Alan Hancock

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Alan Vivien Hancock (14 August 1914-July, 1989)[citation needed] was one of the early leaders of the Racial Preservation Society (RPS). He was formerly a member of the British Union of Fascists (BUF)[1] which was formed in 1932 by ex-Labour government minister Sir Oswald Mosley and was a union of several small, extreme nationalist parties. Hancock formed part of a three man leadership team in the RPS who came from the BUF, alongside Ted Budden and Jimmy Doyle.[2]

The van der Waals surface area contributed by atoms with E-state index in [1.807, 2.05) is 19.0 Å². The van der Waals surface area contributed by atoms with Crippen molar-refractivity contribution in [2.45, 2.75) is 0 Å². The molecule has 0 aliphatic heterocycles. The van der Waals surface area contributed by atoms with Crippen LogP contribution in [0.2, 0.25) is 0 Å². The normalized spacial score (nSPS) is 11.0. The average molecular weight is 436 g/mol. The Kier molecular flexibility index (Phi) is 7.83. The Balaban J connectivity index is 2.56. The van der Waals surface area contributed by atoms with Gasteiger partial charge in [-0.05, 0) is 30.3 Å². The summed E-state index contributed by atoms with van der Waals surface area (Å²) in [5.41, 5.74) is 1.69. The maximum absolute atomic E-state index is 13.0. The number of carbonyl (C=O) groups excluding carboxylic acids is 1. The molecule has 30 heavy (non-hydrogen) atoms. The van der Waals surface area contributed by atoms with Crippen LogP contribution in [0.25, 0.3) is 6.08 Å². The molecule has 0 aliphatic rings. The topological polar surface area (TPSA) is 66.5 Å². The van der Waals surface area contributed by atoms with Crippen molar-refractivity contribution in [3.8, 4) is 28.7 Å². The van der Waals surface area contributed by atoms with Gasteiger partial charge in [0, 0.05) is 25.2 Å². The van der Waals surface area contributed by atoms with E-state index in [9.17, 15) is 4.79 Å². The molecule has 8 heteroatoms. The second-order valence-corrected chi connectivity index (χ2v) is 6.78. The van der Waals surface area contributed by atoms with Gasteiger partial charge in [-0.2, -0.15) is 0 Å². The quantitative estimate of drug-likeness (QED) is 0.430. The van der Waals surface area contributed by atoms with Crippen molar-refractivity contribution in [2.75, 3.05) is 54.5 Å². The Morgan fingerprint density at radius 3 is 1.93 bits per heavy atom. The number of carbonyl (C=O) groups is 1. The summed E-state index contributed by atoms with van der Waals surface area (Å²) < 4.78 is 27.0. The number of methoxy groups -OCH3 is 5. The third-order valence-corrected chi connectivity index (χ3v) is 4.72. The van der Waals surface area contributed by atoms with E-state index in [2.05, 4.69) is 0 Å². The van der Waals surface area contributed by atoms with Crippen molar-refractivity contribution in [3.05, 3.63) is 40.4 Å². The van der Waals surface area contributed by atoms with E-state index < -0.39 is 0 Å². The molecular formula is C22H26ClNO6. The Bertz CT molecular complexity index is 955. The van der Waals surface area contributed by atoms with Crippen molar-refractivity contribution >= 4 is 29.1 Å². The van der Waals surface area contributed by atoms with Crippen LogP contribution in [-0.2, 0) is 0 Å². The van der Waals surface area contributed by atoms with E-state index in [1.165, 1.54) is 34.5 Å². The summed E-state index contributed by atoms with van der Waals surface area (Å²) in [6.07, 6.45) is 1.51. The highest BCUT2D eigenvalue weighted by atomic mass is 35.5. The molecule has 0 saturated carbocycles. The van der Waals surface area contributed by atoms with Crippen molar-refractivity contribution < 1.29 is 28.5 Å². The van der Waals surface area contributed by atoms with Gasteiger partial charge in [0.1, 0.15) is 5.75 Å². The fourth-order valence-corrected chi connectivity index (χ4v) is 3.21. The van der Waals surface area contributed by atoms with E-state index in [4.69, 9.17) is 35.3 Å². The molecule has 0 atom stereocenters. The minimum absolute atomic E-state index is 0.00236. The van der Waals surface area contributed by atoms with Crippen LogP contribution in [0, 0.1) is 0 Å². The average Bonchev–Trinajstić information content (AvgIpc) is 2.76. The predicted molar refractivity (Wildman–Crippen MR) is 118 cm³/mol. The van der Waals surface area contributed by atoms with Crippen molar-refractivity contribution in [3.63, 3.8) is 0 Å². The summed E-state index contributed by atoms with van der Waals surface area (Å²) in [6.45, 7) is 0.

He was the father of Anthony Hancock and set up a printing press called Wilson Press in Uckfield.

References[edit]

  1. ^ Richard Thurlow, Fascism in Britain: From Oswald Mosley's Blackshirts to the National Front, I.B.Tauris, 1998, p. 253
  2. ^ Ray Hill & Andrew Bell, The Other Face of Terror, London: Grafton, 1988, p. 29